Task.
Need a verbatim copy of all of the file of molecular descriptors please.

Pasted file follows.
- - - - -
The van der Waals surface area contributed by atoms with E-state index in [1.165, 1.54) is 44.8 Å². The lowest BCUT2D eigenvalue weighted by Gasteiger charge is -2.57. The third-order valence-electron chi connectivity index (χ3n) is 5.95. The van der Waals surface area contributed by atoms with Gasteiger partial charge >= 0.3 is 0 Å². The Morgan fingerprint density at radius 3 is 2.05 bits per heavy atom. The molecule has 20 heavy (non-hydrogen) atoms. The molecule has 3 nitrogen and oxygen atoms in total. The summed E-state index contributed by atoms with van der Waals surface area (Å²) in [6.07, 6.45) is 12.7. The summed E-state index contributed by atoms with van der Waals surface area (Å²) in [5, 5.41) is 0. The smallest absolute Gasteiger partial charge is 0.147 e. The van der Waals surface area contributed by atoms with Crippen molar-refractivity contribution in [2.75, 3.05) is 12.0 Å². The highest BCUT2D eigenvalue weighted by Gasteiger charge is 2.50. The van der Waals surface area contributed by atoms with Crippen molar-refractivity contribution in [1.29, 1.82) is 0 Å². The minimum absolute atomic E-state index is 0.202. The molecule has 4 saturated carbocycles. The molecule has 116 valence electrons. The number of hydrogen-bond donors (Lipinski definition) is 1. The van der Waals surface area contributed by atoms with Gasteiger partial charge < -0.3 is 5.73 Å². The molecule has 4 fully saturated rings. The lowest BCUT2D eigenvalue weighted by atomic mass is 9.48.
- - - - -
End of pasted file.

The van der Waals surface area contributed by atoms with E-state index in [1.165, 1.54) is 44.8 Å². The lowest BCUT2D eigenvalue weighted by Gasteiger charge is -2.57. The third-order valence-electron chi connectivity index (χ3n) is 5.95. The van der Waals surface area contributed by atoms with Gasteiger partial charge >= 0.3 is 0 Å². The Morgan fingerprint density at radius 3 is 2.05 bits per heavy atom. The molecule has 20 heavy (non-hydrogen) atoms. The molecule has 3 nitrogen and oxygen atoms in total. The summed E-state index contributed by atoms with van der Waals surface area (Å²) in [6.07, 6.45) is 12.7. The summed E-state index contributed by atoms with van der Waals surface area (Å²) in [5, 5.41) is 0. The smallest absolute Gasteiger partial charge is 0.147 e. The van der Waals surface area contributed by atoms with Crippen molar-refractivity contribution in [2.75, 3.05) is 12.0 Å². The highest BCUT2D eigenvalue weighted by Gasteiger charge is 2.50. The van der Waals surface area contributed by atoms with Crippen molar-refractivity contribution in [1.29, 1.82) is 0 Å². The minimum absolute atomic E-state index is 0.202. The molecule has 4 saturated carbocycles. The molecule has 116 valence electrons. The number of hydrogen-bond donors (Lipinski definition) is 1. The van der Waals surface area contributed by atoms with Gasteiger partial charge < -0.3 is 5.73 Å². The molecule has 4 fully saturated rings. The lowest BCUT2D eigenvalue weighted by atomic mass is 9.48.